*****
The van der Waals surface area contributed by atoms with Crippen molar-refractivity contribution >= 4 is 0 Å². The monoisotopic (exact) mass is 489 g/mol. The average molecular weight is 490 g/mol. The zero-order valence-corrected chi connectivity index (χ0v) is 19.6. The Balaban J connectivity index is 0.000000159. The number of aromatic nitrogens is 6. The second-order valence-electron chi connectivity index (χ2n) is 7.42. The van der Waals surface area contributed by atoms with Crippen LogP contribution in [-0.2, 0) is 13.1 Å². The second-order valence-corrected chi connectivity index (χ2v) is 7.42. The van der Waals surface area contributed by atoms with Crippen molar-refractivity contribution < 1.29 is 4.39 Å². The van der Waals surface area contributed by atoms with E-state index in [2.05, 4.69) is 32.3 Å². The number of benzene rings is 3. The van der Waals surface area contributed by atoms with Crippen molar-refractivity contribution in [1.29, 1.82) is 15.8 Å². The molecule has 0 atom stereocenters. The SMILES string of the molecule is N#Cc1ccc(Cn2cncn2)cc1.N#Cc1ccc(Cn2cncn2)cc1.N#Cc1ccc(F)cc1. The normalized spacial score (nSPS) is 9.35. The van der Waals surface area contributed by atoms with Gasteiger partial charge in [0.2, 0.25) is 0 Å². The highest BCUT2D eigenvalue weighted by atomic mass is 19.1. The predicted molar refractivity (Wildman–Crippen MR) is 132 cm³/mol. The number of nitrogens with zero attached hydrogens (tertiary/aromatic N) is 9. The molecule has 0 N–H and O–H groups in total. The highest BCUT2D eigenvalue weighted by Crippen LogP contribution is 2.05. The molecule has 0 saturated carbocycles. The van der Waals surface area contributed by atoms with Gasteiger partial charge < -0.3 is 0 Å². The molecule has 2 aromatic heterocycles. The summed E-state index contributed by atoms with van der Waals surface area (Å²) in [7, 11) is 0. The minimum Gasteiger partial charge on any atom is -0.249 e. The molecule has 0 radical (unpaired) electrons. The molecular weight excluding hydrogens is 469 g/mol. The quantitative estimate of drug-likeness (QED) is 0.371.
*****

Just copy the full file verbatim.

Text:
The van der Waals surface area contributed by atoms with Crippen molar-refractivity contribution >= 4 is 0 Å². The monoisotopic (exact) mass is 489 g/mol. The average molecular weight is 490 g/mol. The zero-order valence-corrected chi connectivity index (χ0v) is 19.6. The Balaban J connectivity index is 0.000000159. The number of aromatic nitrogens is 6. The second-order valence-electron chi connectivity index (χ2n) is 7.42. The van der Waals surface area contributed by atoms with Crippen LogP contribution in [-0.2, 0) is 13.1 Å². The second-order valence-corrected chi connectivity index (χ2v) is 7.42. The van der Waals surface area contributed by atoms with Crippen molar-refractivity contribution < 1.29 is 4.39 Å². The van der Waals surface area contributed by atoms with E-state index in [2.05, 4.69) is 32.3 Å². The number of benzene rings is 3. The van der Waals surface area contributed by atoms with Crippen molar-refractivity contribution in [1.29, 1.82) is 15.8 Å². The molecule has 0 atom stereocenters. The SMILES string of the molecule is N#Cc1ccc(Cn2cncn2)cc1.N#Cc1ccc(Cn2cncn2)cc1.N#Cc1ccc(F)cc1. The normalized spacial score (nSPS) is 9.35. The van der Waals surface area contributed by atoms with Gasteiger partial charge in [0.2, 0.25) is 0 Å². The highest BCUT2D eigenvalue weighted by atomic mass is 19.1. The predicted molar refractivity (Wildman–Crippen MR) is 132 cm³/mol. The number of nitrogens with zero attached hydrogens (tertiary/aromatic N) is 9. The molecule has 0 N–H and O–H groups in total. The highest BCUT2D eigenvalue weighted by Crippen LogP contribution is 2.05. The molecule has 0 saturated carbocycles. The van der Waals surface area contributed by atoms with Gasteiger partial charge < -0.3 is 0 Å². The molecule has 2 aromatic heterocycles. The summed E-state index contributed by atoms with van der Waals surface area (Å²) in [7, 11) is 0. The minimum Gasteiger partial charge on any atom is -0.249 e. The molecule has 0 radical (unpaired) electrons. The molecular weight excluding hydrogens is 469 g/mol. The quantitative estimate of drug-likeness (QED) is 0.371.